By Hugh Lessig, Daily PressMarch 15, 2010
Today's Army generals are more worried about roadside bombs than cannonballs, more familiar with Humvees than horses, but they can still learn from 1864.
That was the sense Tuesday after dozens of top Army generals and command sergeants major toured the killing fields of Cold Harbor and reviewed the initial sparring at Petersburg during the final months of the Civil War.
It was more than a bus tour. Senior Army leaders have gathered in Williamsburg for a leadership conference that brings together the various Army schools from the Training and Doctrine Command, or TRADOC, headquartered at Fort Monroe in Hampton. The conference began Wednesday and ends today.
Donning jackets, sunglasses and walking shoes, the Army brass resembled a typical group of tourists - albeit highly educated ones - as they inspected old breastworks and gazed across former battle lines, relating that to the fights in Iraq and Afghanistan.
Lt. Gen. Michael Vane's official title is deputy commanding general, Futures; and director of the Army Capabilities Integration Center. Among his many writings has been a white paper about robots on the battlefield.
As someone who thinks a lot about the military's near-term future, he found much to ponder about 1864.
"The way they thought about how to organize themselves, how to integrate the various war-fighting functions, as we call them ... the development of information and intelligence," he said. "Oftentimes, these lessons repeat themselves in battle continually."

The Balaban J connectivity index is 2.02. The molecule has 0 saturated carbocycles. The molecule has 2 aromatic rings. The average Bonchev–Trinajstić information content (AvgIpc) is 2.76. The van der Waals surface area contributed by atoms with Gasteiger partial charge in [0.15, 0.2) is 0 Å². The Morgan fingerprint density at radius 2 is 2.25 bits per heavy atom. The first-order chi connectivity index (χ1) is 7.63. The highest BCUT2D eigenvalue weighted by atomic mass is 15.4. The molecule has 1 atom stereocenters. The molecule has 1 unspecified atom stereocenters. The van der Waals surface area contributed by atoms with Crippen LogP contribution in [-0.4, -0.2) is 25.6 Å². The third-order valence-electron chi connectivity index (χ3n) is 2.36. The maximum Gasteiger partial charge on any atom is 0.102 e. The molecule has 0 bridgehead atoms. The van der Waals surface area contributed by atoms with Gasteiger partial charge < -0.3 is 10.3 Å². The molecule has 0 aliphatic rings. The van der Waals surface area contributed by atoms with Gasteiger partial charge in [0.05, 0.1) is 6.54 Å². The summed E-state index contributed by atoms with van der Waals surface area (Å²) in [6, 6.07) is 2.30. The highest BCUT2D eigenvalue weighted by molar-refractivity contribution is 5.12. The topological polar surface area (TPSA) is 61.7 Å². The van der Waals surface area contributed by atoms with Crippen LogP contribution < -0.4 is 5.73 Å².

Union Gen. Ulysses S. Grant suffered horrendous losses at Cold Harbor, but he continued to press the fight against Confederate Gen. Robert E. Lee. It earned Grant a measure of respect among his men.
The enduring lesson for today's warfighter is in "the value of personal relationships," said Vane.
"From young privates, young soldiers who look up at their general and see what kinds of actions they display on the battlefield, how their general talks about things, which inspires confidence - or not," he said.
Brig. Gen. H.R. McMaster ticked off a number of parallels between Cold Harbor and today.
On the tactical side, cohesion of combat units at Cold Harbor suffered because of losses, attrition and soldiers rotating out. It speaks to the value of keeping units together.
But McMaster also spoke of the human dimension, turning his attention to Grant, who pursued Lee with a single-minded obsession, not content to simply "manage" the conflict.
He said America needs that same determination to win today's high-stakes fight, even though the world is more complex.
"You're not going to drive into Richmond, capture the Capitol, accept the surrender of the army and the war's over," he said, adding that the long period of Reconstruction meant that the war wasn't really over anyway.
"If victory is the object, you have to think hard about that and define it," he said, and then explain it to soldiers who are taking the risk.
Copyright © 2010, Newport News, Va., Daily Press
(Reprinted with permission from Daily Press)